Two weeks before we set off for the Caribbean

Dick and Irene Craig
Sun 15 Nov 2009 15:12

Since returning to Las Palmas, the weather has not been as pleasant as it had been prior to our visit to the UK. There have been a lot of black clouds though fortunately it doesn’t last all day. It has rained most days (or nights) but during the day this has tended to be a short shower or just a few spots. Temperatures have been around 26º.

The ARC office opened at 10am on Monday, 9th November, the shuttle bus is now in operation and suddenly, it is all happening.

We have met a number of ARC participants just walking along the pontoons or to and from the ARC offices. We have renewed acquaintances with folk that we had met en-route, as each boat was making its way to Las Palmas, at the ARC sailors bar at “happy hour” where we also made new acquaintances.

Next morning I checked us in to the rally and made an appointment for a safety check for the following morning.

While I was checking us in, we received an email from our Irish crew. Sadly he was unable to join us as he was about to go into hospital for an operation that very day. His consultant told him that it would be most unwise to even think about joining us for the ARC.

We should have moved to another, smaller marina on the 9th but it didn’t happen. We did move about lunchtime the following day, as soon as Austin and his father had come aboard.

Before mooring in the new marina, it was necessary to call at the fuel pontoon to top up both fuel tanks, obtain additional fuel for the rib and replenish the gas in the empty cylinder.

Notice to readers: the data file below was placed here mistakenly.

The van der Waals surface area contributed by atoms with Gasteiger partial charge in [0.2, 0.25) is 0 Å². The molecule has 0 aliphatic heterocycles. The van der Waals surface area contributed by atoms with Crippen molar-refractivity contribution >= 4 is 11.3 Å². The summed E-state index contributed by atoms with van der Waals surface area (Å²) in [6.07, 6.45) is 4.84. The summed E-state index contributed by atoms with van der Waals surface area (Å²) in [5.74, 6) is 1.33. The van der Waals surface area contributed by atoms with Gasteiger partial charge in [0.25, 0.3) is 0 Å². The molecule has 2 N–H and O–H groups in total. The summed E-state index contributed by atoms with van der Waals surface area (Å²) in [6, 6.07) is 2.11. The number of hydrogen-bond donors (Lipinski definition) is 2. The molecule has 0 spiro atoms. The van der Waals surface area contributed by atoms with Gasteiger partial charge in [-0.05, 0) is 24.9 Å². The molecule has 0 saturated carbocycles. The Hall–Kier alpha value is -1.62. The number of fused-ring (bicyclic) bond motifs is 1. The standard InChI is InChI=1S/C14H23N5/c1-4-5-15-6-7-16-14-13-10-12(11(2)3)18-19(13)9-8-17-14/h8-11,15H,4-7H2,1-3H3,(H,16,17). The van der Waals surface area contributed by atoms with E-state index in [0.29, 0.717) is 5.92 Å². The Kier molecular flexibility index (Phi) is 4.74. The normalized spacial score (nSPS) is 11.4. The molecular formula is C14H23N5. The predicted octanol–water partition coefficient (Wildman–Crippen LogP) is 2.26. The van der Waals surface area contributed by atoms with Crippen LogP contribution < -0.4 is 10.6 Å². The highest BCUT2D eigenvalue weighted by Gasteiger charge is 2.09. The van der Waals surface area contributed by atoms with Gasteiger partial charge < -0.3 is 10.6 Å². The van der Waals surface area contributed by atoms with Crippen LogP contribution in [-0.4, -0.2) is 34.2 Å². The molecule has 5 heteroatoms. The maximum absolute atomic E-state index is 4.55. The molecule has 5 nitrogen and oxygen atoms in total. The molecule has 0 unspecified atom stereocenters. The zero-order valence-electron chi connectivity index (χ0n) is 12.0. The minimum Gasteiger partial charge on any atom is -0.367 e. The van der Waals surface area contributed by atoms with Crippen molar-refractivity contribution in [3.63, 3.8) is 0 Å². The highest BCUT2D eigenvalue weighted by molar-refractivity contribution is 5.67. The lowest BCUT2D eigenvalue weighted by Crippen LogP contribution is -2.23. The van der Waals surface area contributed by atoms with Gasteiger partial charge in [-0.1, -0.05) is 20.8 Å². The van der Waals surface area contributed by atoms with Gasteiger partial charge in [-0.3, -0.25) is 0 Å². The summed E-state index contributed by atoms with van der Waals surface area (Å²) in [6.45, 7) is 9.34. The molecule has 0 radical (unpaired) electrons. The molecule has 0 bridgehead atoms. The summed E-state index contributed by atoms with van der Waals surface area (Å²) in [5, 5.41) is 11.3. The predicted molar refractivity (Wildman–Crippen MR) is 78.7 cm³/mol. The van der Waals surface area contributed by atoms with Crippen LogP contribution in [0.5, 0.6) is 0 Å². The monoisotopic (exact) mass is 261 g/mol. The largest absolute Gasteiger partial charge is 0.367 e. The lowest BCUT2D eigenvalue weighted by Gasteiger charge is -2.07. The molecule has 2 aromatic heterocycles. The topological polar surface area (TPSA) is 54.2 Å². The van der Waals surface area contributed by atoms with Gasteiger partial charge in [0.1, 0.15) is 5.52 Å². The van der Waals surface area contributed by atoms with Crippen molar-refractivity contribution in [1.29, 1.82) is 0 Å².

A marinaro took us to our new berth which was stern to the harbour wall with long lines from the bows, to two separate buoys.

The access between the quayside and the boat leaves a great deal to be desired. We have to get into the rib, pull the rib across to the ladder in the wall and climb the ladder to reach the quayside. Even at high tide this is not going to be an easy operation.

Thank goodness that I have already purchased and stored the bulk of the non perishable provisions because to transfer these items from the quay to the boat is going to be a nightmare I don’t even want to have to think about.

Austin’s father very kindly transported our repaired foresail, rib cover and a box full of new books which had arrived from Imray, from two of the local shops to our boat, before having to leave us and get a ferry back to Tenerife. We had hoped that he was going to stay on board overnight but he had just returned from Barcelona where he had his wallet stolen, so was anxious to get home so that he could complete all the associated paperwork.

We collected our ARC polo shirts and the WARC polo shirts from the ARC shop but when we unwrapped them, back on the boat, we found that although they were all embroidered with “Tucanon”, they were also all ARC polo shirts. This wont be a problem for us as we will be able to collect replacements when we reach St. Lucia.

The major problem with access between the boat and the shore has been solved and we can now get on and off using the passerell. This is still not ideal as other than at high tide we have to navigate the passerell when it is on a slope.

There was a tapas party on the quayside the evening that we moved to the “new” marina. A DJ played music before the band arrived and after the band had departed. A few people danced to the live music which included music from the 60’s and 70’s, including Dick and myself. There were some good examples of jiving though I cannot include us within that group.